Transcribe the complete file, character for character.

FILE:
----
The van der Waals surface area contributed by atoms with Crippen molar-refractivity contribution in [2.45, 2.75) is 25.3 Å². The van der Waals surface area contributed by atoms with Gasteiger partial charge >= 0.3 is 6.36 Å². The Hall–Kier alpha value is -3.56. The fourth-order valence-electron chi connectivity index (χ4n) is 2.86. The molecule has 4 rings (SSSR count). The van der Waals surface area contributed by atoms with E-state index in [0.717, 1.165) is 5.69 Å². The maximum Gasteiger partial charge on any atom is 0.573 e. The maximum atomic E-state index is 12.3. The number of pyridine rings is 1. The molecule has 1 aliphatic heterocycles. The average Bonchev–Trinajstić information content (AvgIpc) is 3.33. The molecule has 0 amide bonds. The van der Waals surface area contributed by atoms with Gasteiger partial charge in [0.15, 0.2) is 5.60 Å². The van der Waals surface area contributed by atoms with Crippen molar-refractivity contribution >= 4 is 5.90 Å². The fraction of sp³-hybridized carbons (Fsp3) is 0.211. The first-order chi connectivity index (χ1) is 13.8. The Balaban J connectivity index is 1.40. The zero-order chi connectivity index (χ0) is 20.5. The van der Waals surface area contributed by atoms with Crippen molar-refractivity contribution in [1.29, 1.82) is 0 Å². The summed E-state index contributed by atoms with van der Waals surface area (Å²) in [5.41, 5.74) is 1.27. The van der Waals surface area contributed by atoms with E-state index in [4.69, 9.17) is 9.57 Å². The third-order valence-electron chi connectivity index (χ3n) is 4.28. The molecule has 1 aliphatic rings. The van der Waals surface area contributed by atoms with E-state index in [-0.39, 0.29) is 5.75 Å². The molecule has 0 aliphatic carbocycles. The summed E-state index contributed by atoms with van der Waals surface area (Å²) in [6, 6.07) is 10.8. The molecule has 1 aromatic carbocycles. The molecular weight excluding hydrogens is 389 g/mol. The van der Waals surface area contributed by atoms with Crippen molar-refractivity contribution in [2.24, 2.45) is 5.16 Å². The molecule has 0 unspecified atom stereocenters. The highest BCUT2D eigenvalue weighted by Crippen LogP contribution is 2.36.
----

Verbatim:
The van der Waals surface area contributed by atoms with Crippen molar-refractivity contribution in [2.45, 2.75) is 25.3 Å². The van der Waals surface area contributed by atoms with Gasteiger partial charge >= 0.3 is 6.36 Å². The Hall–Kier alpha value is -3.56. The fourth-order valence-electron chi connectivity index (χ4n) is 2.86. The molecule has 4 rings (SSSR count). The van der Waals surface area contributed by atoms with E-state index in [0.717, 1.165) is 5.69 Å². The maximum Gasteiger partial charge on any atom is 0.573 e. The maximum atomic E-state index is 12.3. The number of pyridine rings is 1. The molecule has 1 aliphatic heterocycles. The average Bonchev–Trinajstić information content (AvgIpc) is 3.33. The molecule has 0 amide bonds. The van der Waals surface area contributed by atoms with Gasteiger partial charge in [0.15, 0.2) is 5.60 Å². The van der Waals surface area contributed by atoms with Crippen molar-refractivity contribution >= 4 is 5.90 Å². The fraction of sp³-hybridized carbons (Fsp3) is 0.211. The first-order chi connectivity index (χ1) is 13.8. The Balaban J connectivity index is 1.40. The zero-order chi connectivity index (χ0) is 20.5. The van der Waals surface area contributed by atoms with Crippen molar-refractivity contribution in [1.29, 1.82) is 0 Å². The summed E-state index contributed by atoms with van der Waals surface area (Å²) in [5.41, 5.74) is 1.27. The van der Waals surface area contributed by atoms with E-state index in [4.69, 9.17) is 9.57 Å². The third-order valence-electron chi connectivity index (χ3n) is 4.28. The molecule has 1 aliphatic rings. The van der Waals surface area contributed by atoms with E-state index in [-0.39, 0.29) is 5.75 Å². The molecule has 0 aliphatic carbocycles. The summed E-state index contributed by atoms with van der Waals surface area (Å²) in [6, 6.07) is 10.8. The molecule has 1 aromatic carbocycles. The molecular weight excluding hydrogens is 389 g/mol. The van der Waals surface area contributed by atoms with Crippen molar-refractivity contribution in [2.24, 2.45) is 5.16 Å². The molecule has 0 unspecified atom stereocenters. The highest BCUT2D eigenvalue weighted by Crippen LogP contribution is 2.36.